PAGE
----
Legacy Content

Great Animated Performances: Zazu as Supervised by Ellen Woodbury
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by Rhett Wickham (archives)
October 24, 2003
In the fourth of a series of columns, Rhett profiles Ellen Woodbury and her performance as supervising animator of Zazu from The Lion King.

Shades of Understanding

(c) Disney Enterprises

A Conversation with Ellen Woodbury
And a Closer Look at Zazu

The principles and approaches championed by Frank Thomas and Ollie Johnston that are the foundation for the craft of great personality animation - “the illusion of life? that we think of as the classic Disney approach - are fairly obvious in the work of the second great generation of animators. However, over the past thirty years there has been an unseen hand, if you will, that has quietly influenced and, arguably, had equal impact on popular animation: the teachings of Jules Engel. The late master animator and fine artist headed the Film Graphics/Experimental Animation program at Cal Arts for close to thirty years, where his deceptively simple philosophy - it’s not what we give them, it’s what we don’t take away from them? - nurtured the careers of numerous animators of note - chief among them Ellen Woodbury.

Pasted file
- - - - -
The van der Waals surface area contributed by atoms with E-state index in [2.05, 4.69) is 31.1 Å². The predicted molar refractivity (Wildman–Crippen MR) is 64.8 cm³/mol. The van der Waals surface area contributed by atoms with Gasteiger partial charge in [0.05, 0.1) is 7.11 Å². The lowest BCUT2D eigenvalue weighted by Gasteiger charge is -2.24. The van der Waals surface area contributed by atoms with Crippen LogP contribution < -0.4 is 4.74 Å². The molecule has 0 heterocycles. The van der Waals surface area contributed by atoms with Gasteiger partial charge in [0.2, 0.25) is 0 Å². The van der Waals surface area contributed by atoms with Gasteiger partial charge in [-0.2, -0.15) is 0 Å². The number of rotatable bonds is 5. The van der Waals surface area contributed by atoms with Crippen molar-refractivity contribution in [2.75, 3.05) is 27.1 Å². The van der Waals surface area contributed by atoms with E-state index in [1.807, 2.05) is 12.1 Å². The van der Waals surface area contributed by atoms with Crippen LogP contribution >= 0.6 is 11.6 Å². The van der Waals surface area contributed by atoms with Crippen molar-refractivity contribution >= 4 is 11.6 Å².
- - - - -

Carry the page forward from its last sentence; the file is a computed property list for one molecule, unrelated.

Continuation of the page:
Woodbury was a graduate student under Jules Engel in the early 1980’s, and following a very brief stint at Filmation she took a job at Walt Disney Feature Animation where she has remained for nearly two decades. Her work displays mastery of not only the craft, but also the art of animation. She is known among her peers and colleagues as one of the most disciplined and accomplished talents in the industry, and producer Don Hahn noted that he has “never seen anybody get into a character as much as she would.? She has recently shifted from pencil to pixel, and is currently brining her talent to what will be Disney’s first all CG feature animated film produced in-house - CHICKEN LITTLE.

Ellen Woodbury is every bit as gamin and charming as Audrey Hepburn. Her bright and laughing eyes are filled with endless curiosity and excitement that instantly draw you in. Comfortably outfitted in breezy blue and white stripes, she sat down with me in Valencia on a sunny October afternoon to talk about her career - both past and present.